Conversation on Long-Term Plan Review


The Long-Term Plan Review (LTPR) maps out Singapore’s land use plans and needs over the next 50 years to ensure that Singapore remains liveable and sustainable for current and future generations. URA has conceptualised four pillars as outcomes for Singapore’s urban environment – Inclusive, Adaptable and Resilient, Sustainable, and Distinctive and Endearing.

Planning for current and future land use needs requires consideration of opportunities and challenges in the longer-term. How can we creatively use our limited land space to meet the different needs and aspirations of people living in Singapore?

The National Youth Council (NYC) engaged youths in conversations to seek youths’ perspectives on urban planning, allow youths to hear from fellow thought leaders and experts, and gather creative insights to contribute towards the LTPR.

Beyond these conversations, NYC has also provided opportunities for youths to take ground-up action to champion and make a difference in the community.


Conversation on Long-Term Plan Review (4 February 2022)

This conversation, organised by the National Youth Council (NYC) in partnership with the Urban Redevelopment Authority, was held on Friday, 4 February 2022 via Zoom, and involved over 80 youths and the following Political Office Holder and invited speakers:

  • Mr Alvin Tan – Minister of State (MOS) of Ministry of Culture, Community and Youth & Ministry of Trade and Industry
  • Ms Hwang Yu-Ning – Chief Planner & Deputy Chief Executive from the Urban Redevelopment Authority
  • Associate Professor Chong Keng Hua – Associate Professor of Architecture and Sustainable Design at SUTD and Director of Social Urban Research Group (SURGe)
  • Ms Sharmishta Sivaramakrishnan – Strategy Consultant, EY-Parthenon, Previously at SG Government, WEF & UN, Harpswell ASEAN Women’s Leadership Fellow, NYC INSPIRIT member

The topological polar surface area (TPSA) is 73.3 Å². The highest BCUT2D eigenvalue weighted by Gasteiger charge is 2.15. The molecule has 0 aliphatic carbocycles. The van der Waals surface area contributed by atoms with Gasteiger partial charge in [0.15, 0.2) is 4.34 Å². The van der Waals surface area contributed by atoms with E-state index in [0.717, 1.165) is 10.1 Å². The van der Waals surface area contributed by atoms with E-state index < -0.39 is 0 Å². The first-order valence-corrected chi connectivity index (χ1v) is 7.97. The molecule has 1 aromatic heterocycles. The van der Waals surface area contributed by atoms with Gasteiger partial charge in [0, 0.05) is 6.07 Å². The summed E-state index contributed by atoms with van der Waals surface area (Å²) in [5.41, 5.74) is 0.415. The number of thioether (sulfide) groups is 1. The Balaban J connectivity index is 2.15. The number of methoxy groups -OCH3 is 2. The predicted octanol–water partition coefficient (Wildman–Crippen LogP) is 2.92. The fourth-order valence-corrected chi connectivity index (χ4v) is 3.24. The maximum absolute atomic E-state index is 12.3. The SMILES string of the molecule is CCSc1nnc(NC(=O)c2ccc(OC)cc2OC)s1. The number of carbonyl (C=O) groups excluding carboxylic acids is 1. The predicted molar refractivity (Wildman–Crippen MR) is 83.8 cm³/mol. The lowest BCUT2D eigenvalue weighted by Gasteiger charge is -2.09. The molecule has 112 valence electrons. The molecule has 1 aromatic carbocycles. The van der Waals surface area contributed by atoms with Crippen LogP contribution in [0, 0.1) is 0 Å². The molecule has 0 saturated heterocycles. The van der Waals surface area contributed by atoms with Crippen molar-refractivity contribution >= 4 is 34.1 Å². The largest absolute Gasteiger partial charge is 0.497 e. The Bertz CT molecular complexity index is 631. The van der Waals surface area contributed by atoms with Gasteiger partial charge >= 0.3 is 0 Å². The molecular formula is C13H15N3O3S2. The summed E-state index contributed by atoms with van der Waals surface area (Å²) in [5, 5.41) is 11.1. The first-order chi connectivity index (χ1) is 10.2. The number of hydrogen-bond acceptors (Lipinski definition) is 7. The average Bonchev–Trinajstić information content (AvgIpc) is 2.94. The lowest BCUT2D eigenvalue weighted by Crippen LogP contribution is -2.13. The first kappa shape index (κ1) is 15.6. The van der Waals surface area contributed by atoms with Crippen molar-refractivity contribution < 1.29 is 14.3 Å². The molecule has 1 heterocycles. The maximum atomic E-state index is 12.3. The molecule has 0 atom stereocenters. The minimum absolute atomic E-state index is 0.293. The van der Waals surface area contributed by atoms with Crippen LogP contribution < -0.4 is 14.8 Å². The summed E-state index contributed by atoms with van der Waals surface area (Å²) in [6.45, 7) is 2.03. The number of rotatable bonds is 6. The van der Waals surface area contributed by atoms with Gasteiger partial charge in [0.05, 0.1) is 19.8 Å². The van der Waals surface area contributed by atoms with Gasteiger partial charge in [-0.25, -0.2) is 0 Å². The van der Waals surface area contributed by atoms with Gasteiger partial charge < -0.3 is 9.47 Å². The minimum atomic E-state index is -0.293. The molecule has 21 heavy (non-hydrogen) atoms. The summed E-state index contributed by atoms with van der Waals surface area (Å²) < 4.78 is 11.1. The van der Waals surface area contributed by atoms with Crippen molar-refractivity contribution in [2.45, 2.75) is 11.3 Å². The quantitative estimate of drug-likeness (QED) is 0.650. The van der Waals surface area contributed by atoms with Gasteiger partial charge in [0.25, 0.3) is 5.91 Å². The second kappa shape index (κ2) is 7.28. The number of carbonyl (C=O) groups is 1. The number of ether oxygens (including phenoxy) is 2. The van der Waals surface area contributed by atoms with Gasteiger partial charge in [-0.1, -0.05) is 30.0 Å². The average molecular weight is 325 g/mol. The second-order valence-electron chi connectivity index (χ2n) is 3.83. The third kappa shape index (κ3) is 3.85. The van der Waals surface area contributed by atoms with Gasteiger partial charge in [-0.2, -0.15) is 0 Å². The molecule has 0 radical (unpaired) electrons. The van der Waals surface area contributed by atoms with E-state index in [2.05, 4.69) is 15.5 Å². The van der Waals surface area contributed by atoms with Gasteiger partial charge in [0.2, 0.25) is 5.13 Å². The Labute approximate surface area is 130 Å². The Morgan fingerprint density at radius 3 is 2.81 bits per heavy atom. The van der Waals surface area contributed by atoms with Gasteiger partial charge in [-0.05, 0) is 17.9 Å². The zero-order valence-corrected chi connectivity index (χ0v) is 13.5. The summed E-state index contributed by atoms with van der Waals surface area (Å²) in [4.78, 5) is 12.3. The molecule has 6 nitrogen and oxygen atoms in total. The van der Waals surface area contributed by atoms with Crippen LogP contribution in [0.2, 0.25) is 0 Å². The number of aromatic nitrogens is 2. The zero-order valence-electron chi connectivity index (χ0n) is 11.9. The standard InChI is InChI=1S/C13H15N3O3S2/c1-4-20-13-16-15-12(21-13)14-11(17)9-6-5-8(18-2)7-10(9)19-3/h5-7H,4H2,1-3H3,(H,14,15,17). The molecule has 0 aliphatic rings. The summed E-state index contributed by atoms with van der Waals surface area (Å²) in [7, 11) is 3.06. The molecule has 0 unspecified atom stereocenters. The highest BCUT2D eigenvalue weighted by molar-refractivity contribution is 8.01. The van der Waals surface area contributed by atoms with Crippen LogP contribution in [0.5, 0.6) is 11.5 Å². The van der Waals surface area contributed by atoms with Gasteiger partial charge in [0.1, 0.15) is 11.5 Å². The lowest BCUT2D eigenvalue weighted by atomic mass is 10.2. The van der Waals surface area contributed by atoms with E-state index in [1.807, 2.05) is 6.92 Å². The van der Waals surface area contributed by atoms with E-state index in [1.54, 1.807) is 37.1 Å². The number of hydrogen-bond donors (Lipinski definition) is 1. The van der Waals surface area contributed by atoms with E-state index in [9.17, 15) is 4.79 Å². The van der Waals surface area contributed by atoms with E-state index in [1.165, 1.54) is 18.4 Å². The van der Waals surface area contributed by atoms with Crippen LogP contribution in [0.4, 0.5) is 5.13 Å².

Here are the key insights of the conversation raised by the participants:

Meeting diverse needs and strengthening social cohesion through more inclusive spaces. 

  • Enhancing heartlands with age- and disability-friendly features – Participants acknowledged Singapore’s efforts to build inclusive facilities (e.g. ramps,  wheelchair-accessible public transport etc). They called for more facilities to address the needs of the elderly (e.g. non-slip floors) and people with disabilities in community spaces, and for connectivity to be enhanced (e.g. more accessible public transport) in the heartlands.
  • Cultivating an inclusive mindset to build stronger bonds – Participants said that while age-inclusive spaces such as Our Tampines Hub increase inter-generational interaction, a shift in mindset was also required to help Singaporeans be truly inclusive. They suggested leveraging existing common spaces to form deeper connections with non-citizens such as foreigners and migrant workers.
  • Housing policies to cater to changing family units – Participants wanted more affordable and inclusive housing policies to cater to changing family units and living arrangements (e.g. singles, married couples without children etc).